Yesterday, while lying out by the pool (don’t worry, I applied a plethora of spf15 to my entire body and even some spf70 to my face and knee), I finished Cather in the Rye, by J.D. Salinger. This book only took a couple days for me to finish as I was hooked immediately. I know, I know, it is odd that I’ve never read this book and I am planning on becoming an English teacher, but that is why I am going back and reading books like this. My own schooling consisted mostly of composition classes for English and in college I was not an English major.
Regardless, this book was riveting. I was captured by Holden Caulfield’s perspective on life, New York, and all things he considered “phony.” His quest to “be sexy” with a girl, yet his underlying conviction that in order to do so he must have genuine feelings for the girl was a great juxtaposition. He yearned to lose his virginity, but when given the opportunity to do so he did not go through with it.
I can see why this book is an assigned read in many high schools. Apart from all of the swearing, it deals with concepts that teenagers struggle with today: alienation, sexuality, and growing up. At first, I was expecting more from the ending, but after reflecting about it, I feel as though had it ended the way I wanted it to, the book would not have meaning; it is a realistic ending.
Before starting Catcher in the Rye, I read Brave New World, by Aldous Huxley. This genre of book is more my style and the kind I would prefer to teach in school. I pretty much like everything about dystopian novels from the author’s creativity to the author’s warnings, and Brave New World did not fall short. The book opens up in a “Hatchery” where humans are made. Humans are alphas, betas, deltas, gammas, or epsilons, and of course, it is a hierarchy. Each class of human is conditioned differently so as to maximize human capacity and function in the dystopian society. Amazing!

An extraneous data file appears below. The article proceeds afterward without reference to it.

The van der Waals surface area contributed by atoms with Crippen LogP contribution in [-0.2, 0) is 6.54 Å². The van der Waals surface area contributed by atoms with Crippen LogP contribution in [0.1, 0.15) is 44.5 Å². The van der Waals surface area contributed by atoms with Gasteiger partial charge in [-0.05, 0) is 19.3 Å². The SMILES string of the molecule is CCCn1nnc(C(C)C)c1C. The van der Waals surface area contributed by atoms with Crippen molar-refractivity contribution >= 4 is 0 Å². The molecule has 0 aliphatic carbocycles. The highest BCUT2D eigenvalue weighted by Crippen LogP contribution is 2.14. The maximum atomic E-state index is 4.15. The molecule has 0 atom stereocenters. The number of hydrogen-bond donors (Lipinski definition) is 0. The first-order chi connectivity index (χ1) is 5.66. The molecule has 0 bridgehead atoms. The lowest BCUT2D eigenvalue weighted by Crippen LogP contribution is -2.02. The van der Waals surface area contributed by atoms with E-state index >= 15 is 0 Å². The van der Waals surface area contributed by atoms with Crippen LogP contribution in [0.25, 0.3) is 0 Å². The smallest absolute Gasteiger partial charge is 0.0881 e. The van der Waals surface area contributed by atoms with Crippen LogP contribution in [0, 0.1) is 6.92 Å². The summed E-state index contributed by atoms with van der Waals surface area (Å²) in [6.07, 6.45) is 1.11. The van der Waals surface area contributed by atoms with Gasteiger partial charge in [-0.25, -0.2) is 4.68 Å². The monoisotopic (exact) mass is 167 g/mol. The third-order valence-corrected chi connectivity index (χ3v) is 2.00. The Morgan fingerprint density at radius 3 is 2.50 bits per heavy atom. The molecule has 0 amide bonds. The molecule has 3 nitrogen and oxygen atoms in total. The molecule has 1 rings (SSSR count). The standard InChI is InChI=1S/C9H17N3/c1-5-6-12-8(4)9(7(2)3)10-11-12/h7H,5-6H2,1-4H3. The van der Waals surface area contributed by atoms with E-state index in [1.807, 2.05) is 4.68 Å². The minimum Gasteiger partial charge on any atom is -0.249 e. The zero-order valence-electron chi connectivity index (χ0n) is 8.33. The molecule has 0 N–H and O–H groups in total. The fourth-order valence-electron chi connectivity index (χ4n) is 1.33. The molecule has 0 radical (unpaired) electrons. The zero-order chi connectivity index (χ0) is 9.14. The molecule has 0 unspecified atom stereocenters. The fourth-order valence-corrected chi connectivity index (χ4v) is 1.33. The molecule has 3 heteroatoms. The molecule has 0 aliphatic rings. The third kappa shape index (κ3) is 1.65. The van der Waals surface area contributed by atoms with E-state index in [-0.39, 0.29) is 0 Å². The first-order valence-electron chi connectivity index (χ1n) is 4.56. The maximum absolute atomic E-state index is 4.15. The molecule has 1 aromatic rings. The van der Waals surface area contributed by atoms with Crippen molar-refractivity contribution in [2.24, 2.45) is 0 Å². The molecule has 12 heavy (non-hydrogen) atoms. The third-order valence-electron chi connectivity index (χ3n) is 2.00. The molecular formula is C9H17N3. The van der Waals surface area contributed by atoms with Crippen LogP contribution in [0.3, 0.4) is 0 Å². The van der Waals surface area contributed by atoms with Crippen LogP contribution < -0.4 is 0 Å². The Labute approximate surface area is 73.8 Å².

I chose to read Brave New World because like Catcher in the Rye, I had not read it yet. It was one I always meant to read, but just never did. You see, I did not read a lot in college. I wish I had, but I didn’t. Regardless, another reason for why I read this book is because my master teacher from student teaching was talking about combining it with Fahrenheit 451 for a quarter-long unit. I loved, loved, loved Fahrenheit 451, so I wanted to read Brave New World and see the two novels connected. Those are two novels I would definitely choose to teach together.
So, there you have it, my two most recent reads. I started reading Pride and Prejudice last night and after that I have Catch – 22 waiting on my bookshelf for me. Once those two books are read I am open for suggestions. I am thinking maybe something by Ayn Rand, but I don’t know yet. Please feel free to give me a suggestion.